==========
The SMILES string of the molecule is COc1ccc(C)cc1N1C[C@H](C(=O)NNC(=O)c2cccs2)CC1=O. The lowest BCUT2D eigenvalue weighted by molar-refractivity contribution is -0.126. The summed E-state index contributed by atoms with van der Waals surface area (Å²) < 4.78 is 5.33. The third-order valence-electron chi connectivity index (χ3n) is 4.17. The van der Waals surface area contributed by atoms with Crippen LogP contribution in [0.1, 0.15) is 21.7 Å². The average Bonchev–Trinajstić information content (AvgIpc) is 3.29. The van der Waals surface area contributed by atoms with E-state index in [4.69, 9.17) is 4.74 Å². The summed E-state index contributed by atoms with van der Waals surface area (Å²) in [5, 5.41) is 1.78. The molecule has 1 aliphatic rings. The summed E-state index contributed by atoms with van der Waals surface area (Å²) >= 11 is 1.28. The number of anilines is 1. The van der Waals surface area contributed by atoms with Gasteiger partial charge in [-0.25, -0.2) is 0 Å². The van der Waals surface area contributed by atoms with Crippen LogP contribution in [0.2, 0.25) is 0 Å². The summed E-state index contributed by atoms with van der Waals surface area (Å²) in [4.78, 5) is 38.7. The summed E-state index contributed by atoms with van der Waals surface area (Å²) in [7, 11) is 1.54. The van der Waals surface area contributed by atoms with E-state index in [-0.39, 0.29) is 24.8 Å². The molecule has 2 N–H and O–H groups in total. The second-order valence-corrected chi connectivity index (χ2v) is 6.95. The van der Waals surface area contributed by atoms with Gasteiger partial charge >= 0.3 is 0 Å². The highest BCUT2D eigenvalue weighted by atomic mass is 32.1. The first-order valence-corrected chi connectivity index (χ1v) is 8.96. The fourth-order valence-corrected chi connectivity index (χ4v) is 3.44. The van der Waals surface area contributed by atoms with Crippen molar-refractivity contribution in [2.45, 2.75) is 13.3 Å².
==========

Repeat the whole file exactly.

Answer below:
The SMILES string of the molecule is COc1ccc(C)cc1N1C[C@H](C(=O)NNC(=O)c2cccs2)CC1=O. The lowest BCUT2D eigenvalue weighted by molar-refractivity contribution is -0.126. The summed E-state index contributed by atoms with van der Waals surface area (Å²) < 4.78 is 5.33. The third-order valence-electron chi connectivity index (χ3n) is 4.17. The van der Waals surface area contributed by atoms with Crippen LogP contribution in [0.1, 0.15) is 21.7 Å². The average Bonchev–Trinajstić information content (AvgIpc) is 3.29. The van der Waals surface area contributed by atoms with E-state index in [4.69, 9.17) is 4.74 Å². The summed E-state index contributed by atoms with van der Waals surface area (Å²) in [5, 5.41) is 1.78. The molecule has 1 aliphatic rings. The summed E-state index contributed by atoms with van der Waals surface area (Å²) >= 11 is 1.28. The number of anilines is 1. The van der Waals surface area contributed by atoms with Gasteiger partial charge in [-0.25, -0.2) is 0 Å². The van der Waals surface area contributed by atoms with Crippen LogP contribution in [0.2, 0.25) is 0 Å². The summed E-state index contributed by atoms with van der Waals surface area (Å²) in [4.78, 5) is 38.7. The summed E-state index contributed by atoms with van der Waals surface area (Å²) in [7, 11) is 1.54. The van der Waals surface area contributed by atoms with E-state index in [-0.39, 0.29) is 24.8 Å². The molecule has 2 N–H and O–H groups in total. The second-order valence-corrected chi connectivity index (χ2v) is 6.95. The van der Waals surface area contributed by atoms with Gasteiger partial charge >= 0.3 is 0 Å². The highest BCUT2D eigenvalue weighted by atomic mass is 32.1. The first-order valence-corrected chi connectivity index (χ1v) is 8.96. The fourth-order valence-corrected chi connectivity index (χ4v) is 3.44. The van der Waals surface area contributed by atoms with Crippen molar-refractivity contribution in [2.45, 2.75) is 13.3 Å².